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Oscar's Legacy
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Ken Orford

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July 2016

The first thing he noticed was the hushed voices. He couldn’t make out the words or even the language. But the tone was casual, unconcerned. Next was the smell; the unmistakeable smell of a hospital. As the voices clarified from low murmurs to English words: anaesthetic, recovery, pain, bold… Through the thick drowsiness he started to perceive light. Then pain: weird, dull, aching pain in his legs. His eyes flickered open in remembrance…..

“Oh my fucking God! What have I done?”

Somewhere at the back of his mind was a voice, reassuring him: There’s no gain without pain! You will be known throughout the world. You will have anything you want. Then there was the other voice: Yes, anything you want … well, almost anything, apart from two things.


August 2016

Over the next weeks the medical team expressed themselves entirely satisfied with the operation and the way his legs had healed. His personal physio spent hours each day putting him through his paces. And as he rested and recuperated, he watched the scenes from Rio. He maintained his upper body strength in the gym, and, as he watched the medal ceremonies, he pictured himself on the top step of the podium. There would be no tears from him. His face would be strength, determination … sacrifice. He would be to Tokyo what Mo Farah or Usain Bolt had been to London 2012. The lasting image of victory. Of being the best in the world.


August 2020

The other athletes on the start line looked at him. They all knew the race was not for who would win gold, but who would take silver after him. Well, that was their problem, not his. His problem was what to do with the money his agent kept telling him was rolling in – from sponsors, advertising, from TV appearances, and from book and film deals. His mind was so full he almost missed the start pistol.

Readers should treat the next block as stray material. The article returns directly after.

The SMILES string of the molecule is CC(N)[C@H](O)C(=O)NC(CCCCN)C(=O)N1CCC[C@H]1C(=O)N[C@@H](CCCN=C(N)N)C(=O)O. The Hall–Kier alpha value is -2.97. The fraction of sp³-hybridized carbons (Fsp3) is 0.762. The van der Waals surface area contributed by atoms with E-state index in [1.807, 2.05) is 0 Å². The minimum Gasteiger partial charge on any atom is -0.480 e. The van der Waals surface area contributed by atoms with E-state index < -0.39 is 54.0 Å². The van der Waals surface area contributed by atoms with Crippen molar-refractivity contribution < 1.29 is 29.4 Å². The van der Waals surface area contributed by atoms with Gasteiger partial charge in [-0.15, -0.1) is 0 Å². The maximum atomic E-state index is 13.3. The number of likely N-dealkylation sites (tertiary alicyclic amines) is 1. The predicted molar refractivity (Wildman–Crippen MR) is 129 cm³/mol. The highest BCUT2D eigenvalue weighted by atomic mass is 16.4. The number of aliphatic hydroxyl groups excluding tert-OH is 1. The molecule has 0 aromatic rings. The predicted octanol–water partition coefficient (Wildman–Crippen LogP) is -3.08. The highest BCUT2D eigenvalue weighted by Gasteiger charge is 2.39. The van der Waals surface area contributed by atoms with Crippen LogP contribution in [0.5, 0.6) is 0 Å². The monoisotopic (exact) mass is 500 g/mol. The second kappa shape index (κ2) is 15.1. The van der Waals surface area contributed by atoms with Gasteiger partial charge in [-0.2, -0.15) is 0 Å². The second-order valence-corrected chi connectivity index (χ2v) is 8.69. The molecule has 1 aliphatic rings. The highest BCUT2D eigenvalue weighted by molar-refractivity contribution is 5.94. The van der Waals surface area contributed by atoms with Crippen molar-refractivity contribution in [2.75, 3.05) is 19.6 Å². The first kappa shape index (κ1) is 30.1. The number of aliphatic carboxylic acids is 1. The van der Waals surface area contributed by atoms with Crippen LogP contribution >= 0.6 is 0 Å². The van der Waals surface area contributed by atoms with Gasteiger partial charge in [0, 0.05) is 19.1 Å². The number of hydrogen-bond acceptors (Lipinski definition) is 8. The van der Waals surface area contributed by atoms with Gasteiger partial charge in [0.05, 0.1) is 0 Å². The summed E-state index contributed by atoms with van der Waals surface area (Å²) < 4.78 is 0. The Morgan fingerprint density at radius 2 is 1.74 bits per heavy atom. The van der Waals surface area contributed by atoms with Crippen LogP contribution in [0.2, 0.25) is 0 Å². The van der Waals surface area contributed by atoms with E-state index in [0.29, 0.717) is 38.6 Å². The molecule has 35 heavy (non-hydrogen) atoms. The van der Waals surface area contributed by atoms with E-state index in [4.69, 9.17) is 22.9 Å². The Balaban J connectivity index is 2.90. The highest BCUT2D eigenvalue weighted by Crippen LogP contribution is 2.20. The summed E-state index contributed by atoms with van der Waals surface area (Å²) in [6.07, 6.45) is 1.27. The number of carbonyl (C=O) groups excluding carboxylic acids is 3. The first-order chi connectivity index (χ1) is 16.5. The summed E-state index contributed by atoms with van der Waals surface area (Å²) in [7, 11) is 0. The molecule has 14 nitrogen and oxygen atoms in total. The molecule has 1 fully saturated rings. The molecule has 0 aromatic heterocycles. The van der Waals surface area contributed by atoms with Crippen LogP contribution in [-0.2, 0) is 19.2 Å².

He needn’t have worried. The race was just like the 10,000 metres. By half distance he was half a lap ahead. He eased up and strolled in to beat his own world record. So the 5,000 metre gold would sit alongside the one he’d won a week ago.

He didn’t bother with the lap of honour – last weeks’ muted applause (there had even been a few boos) had put him off that. Instead he went straight to the post-race interview area. Smiling at the camera, he announced his retirement from athletics.


August 2024

The TV studio in Mumbai was thankfully cooler than the cauldron of the Olympic stadium. He’d been doing the rounds over the past couple of weeks, talking about his two world records. Yes, they were still in the record books, but he knew they’d be removed after today’s joint IOC/IAAF meeting. The big debate would be whether they would stand as Paralympic records. He didn’t care – he still had two gold medals – and fame and wealth.

Even after paying for the operation to have his own legs re-attached, he was a wealthy man. And he had his legs back. Even in 2012 any idiot could see that Oscar Pistorius was only going to get faster and faster as the technology of artificial limbs got better. Advanced materials technology virtually made them into small machines. After all, what’s a muscle? – just a bio-machine. Swap one machine for another. And best of all, artificial limbs don’t get tired.


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Author's note: I wrote this about a month before London 2012. The  link below is to an article  that appeared on the BBC website between the Olympics and Paralympics. Ken

http://www.bbc.co.uk/news/technology-19401486


© Ken Orford, 2012



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